Minors May Get Immigration Bail Hearings, Court Rules

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Unaccompanied minors in immigration detention are entitled to bail hearings in front of an immigration judge, a federal appeals court panel ruled unanimously, Politico reports. The Justice Department argued that a 2002 law transferring responsibility for unaccompanied immigrant minors to the Department of Health and Human Services and a 2008 law aimed at limiting human trafficking superseded a 1997 settlement under which the government agreed to provide such hearings. The U.S. Court of Appeals for the Ninth Circuit disagreed. “Not a single word in either statute indicates that Congress intended to supersede, terminate, or take away any right enjoyed by unaccompanied minors at the time of the acts’ passage,” said Judge Stephen Reinhardt, joined by Judges Marsha Berzon and Wallace Tashima.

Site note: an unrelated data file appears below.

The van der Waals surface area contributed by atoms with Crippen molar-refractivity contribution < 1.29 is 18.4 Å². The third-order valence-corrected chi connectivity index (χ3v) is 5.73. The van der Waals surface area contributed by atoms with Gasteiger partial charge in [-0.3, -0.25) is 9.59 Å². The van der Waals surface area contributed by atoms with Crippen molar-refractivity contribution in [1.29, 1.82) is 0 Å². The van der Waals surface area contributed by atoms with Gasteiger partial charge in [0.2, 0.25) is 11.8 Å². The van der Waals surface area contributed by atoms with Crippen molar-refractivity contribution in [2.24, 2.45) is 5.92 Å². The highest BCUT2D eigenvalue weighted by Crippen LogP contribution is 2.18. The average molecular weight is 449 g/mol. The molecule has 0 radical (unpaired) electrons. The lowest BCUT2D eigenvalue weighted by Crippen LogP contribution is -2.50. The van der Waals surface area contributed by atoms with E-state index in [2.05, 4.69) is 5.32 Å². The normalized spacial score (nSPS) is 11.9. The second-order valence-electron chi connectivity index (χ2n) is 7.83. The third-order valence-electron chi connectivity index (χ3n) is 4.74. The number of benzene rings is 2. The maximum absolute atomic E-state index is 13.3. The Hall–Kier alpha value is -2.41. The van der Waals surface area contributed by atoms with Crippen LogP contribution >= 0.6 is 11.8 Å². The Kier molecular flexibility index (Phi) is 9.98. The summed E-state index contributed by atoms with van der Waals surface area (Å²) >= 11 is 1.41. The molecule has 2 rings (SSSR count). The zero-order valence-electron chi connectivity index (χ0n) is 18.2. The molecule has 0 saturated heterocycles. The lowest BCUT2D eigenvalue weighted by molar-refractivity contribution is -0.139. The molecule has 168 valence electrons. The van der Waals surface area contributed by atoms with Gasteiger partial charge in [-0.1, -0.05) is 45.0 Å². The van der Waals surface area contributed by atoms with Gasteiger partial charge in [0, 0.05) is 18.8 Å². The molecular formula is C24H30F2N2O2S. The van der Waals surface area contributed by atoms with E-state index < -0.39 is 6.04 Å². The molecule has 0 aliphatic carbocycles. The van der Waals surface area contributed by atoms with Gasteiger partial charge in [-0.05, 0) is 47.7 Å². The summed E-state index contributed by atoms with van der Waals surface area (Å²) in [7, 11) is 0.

Government lawyers argued that meetings HHS officials hold with detained minors are sufficient to protect their interests. Immigration lawyers are not permitted at those sessions, and they lack many of the formal procedural safeguards of immigration court hearings. The decision rejected an emergency appeal filed in February as one of the Justice Department’s first immigration-related actions under President Trump, although the government took a similar stance under President Barack Obama.

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